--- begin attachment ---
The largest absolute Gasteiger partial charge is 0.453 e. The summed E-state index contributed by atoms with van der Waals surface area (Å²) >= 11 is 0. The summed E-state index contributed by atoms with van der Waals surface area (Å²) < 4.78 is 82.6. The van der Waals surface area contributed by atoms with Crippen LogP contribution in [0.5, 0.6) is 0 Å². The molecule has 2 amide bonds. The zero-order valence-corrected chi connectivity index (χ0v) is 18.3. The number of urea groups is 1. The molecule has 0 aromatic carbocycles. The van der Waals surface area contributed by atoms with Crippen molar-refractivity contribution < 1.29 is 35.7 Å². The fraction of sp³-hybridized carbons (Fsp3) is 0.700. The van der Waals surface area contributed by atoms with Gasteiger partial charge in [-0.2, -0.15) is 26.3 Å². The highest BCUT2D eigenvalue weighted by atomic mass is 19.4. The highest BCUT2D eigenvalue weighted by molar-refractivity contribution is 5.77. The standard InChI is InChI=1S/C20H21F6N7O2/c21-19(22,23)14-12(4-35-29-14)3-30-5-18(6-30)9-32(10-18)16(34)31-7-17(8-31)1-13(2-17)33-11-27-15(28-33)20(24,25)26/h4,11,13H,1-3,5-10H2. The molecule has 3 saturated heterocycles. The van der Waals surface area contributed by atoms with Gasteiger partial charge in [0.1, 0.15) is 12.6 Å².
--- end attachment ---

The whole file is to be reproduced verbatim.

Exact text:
The largest absolute Gasteiger partial charge is 0.453 e. The summed E-state index contributed by atoms with van der Waals surface area (Å²) >= 11 is 0. The summed E-state index contributed by atoms with van der Waals surface area (Å²) < 4.78 is 82.6. The van der Waals surface area contributed by atoms with Crippen LogP contribution in [0.5, 0.6) is 0 Å². The molecule has 2 amide bonds. The zero-order valence-corrected chi connectivity index (χ0v) is 18.3. The number of urea groups is 1. The molecule has 0 aromatic carbocycles. The van der Waals surface area contributed by atoms with Crippen molar-refractivity contribution < 1.29 is 35.7 Å². The fraction of sp³-hybridized carbons (Fsp3) is 0.700. The van der Waals surface area contributed by atoms with Gasteiger partial charge in [-0.2, -0.15) is 26.3 Å². The highest BCUT2D eigenvalue weighted by atomic mass is 19.4. The highest BCUT2D eigenvalue weighted by molar-refractivity contribution is 5.77. The standard InChI is InChI=1S/C20H21F6N7O2/c21-19(22,23)14-12(4-35-29-14)3-30-5-18(6-30)9-32(10-18)16(34)31-7-17(8-31)1-13(2-17)33-11-27-15(28-33)20(24,25)26/h4,11,13H,1-3,5-10H2. The molecule has 3 saturated heterocycles. The van der Waals surface area contributed by atoms with Gasteiger partial charge in [0.1, 0.15) is 12.6 Å².